In Carrey, supra, 183 Cal.App.3d 1265, the court upheld the DMV’s revocation of the driving license of a medical doctor (Carrey) arrested for felony drunk driving and hit and run. Carrey chose to take the blood test under the implied consent law, but refused to sign the hospital’s consent to blood test form. The hospital consent form required the signatory to certify that he was not a person afflicted with a heart condition using an anticoagulant under the direction of a physician. Carrey stated he would not sign the form because “ ‘I am taking some medicines that can affect my bleeding.’ ” He refused to select and submit to one of the remaining tests, insisting he wanted a blood test. (Id. at p. 1268.) The DMV revoked his license. The trial court issued a writ of mandamus, finding that the doctor did not refuse the blood test and that it was the officer who made the decision that Carrey could not take it because he was taking an anticoagulant. (Id. at p. 1269.) The Court of Appeal reversed the trial court. The only disputed legal issue was whether Carrey’s refusal to sign the blood test consent form was a refusal to take a test. (Id. at p. 1270.) The appellate court relied upon the “strong public policy against the nightmare of drunk driving. Thus, the implied consent law should be liberally construed to effect its purpose, which is to swiftly and accurately identify drunk drivers. [Citation.]” (Ibid.) It determined that the hospital’s consent form was completely reasonable, representing a “ ‘sensible precaution from the hospital’s standpoint and impos[ing] no significant additional onus on the driver.’ [Citation.] Hence, Carrey’s refusal to sign the medical consent form was the pragmatic equivalent of a refusal to consent to the procedure involved. Carrey’s purported willingness to take the blood test was meaningless in [the] absence of his signature on the form. To accept Carrey’s argument would permit him to play fast and loose with the implied consent law. Surely from his own experience as a doctor, he knew the hospital would not draw blood from an arrestee who not only refuses to sign the consent form but affirmatively discloses he is taking anticoagulants. At that juncture, it was incumbent upon Carrey to select and submit to one of the remaining chemical tests as had been requested by the arresting officer. This Carrey failed to do.” (Id. at p. 1271.)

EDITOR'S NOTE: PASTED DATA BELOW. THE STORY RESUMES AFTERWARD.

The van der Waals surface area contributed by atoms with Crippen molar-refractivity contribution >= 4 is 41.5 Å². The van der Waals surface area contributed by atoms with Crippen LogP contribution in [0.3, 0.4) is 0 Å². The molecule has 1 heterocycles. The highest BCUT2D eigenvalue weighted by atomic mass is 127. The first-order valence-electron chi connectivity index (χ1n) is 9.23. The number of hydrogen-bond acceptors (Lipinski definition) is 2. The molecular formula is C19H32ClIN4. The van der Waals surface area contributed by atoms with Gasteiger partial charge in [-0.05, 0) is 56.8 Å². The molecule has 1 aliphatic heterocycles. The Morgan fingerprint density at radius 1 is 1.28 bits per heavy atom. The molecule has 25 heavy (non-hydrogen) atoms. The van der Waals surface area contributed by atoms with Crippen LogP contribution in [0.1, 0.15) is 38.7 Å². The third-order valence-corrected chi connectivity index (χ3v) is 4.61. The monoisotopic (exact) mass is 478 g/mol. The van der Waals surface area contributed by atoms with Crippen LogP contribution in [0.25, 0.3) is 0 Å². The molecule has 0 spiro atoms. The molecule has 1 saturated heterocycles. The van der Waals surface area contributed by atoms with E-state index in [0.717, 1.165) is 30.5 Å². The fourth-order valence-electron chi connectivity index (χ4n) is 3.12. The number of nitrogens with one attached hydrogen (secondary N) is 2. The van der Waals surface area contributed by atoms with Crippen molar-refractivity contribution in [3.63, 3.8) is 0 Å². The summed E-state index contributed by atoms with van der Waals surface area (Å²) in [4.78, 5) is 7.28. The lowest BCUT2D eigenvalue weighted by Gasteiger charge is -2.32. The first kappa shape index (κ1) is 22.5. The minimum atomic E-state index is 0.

In Morgan, supra, 148 Cal.App.3d 165, the appellate court affirmed the superior court’s holding that Morgan had refused to take a chemical test. Morgan, who throughout the episode after his arrest was very angry and verbally abusive, initially replied to the officer’s advisement that he would have to take a chemical test by stating: “I don’t want to take any fing test.” (Id. at p. 167.) When the officer escorted him to a local hospital where a blood sample could be extracted for use in a subsequent criminal prosecution, Morgan stated he would take a breath test or a urine test, but that he did not want to take a blood test. He mentioned to nurses at the hospital that he would take a urine or breath test, but was refusing the blood test. (Ibid.) The blood test was taken and he did not fight the nurses. The arresting officer testified that Morgan never offered to take any test—blood, breath, or urine and the nurses alluded to in Morgan’s testimony were not called. (Id. at pp. 167-168.)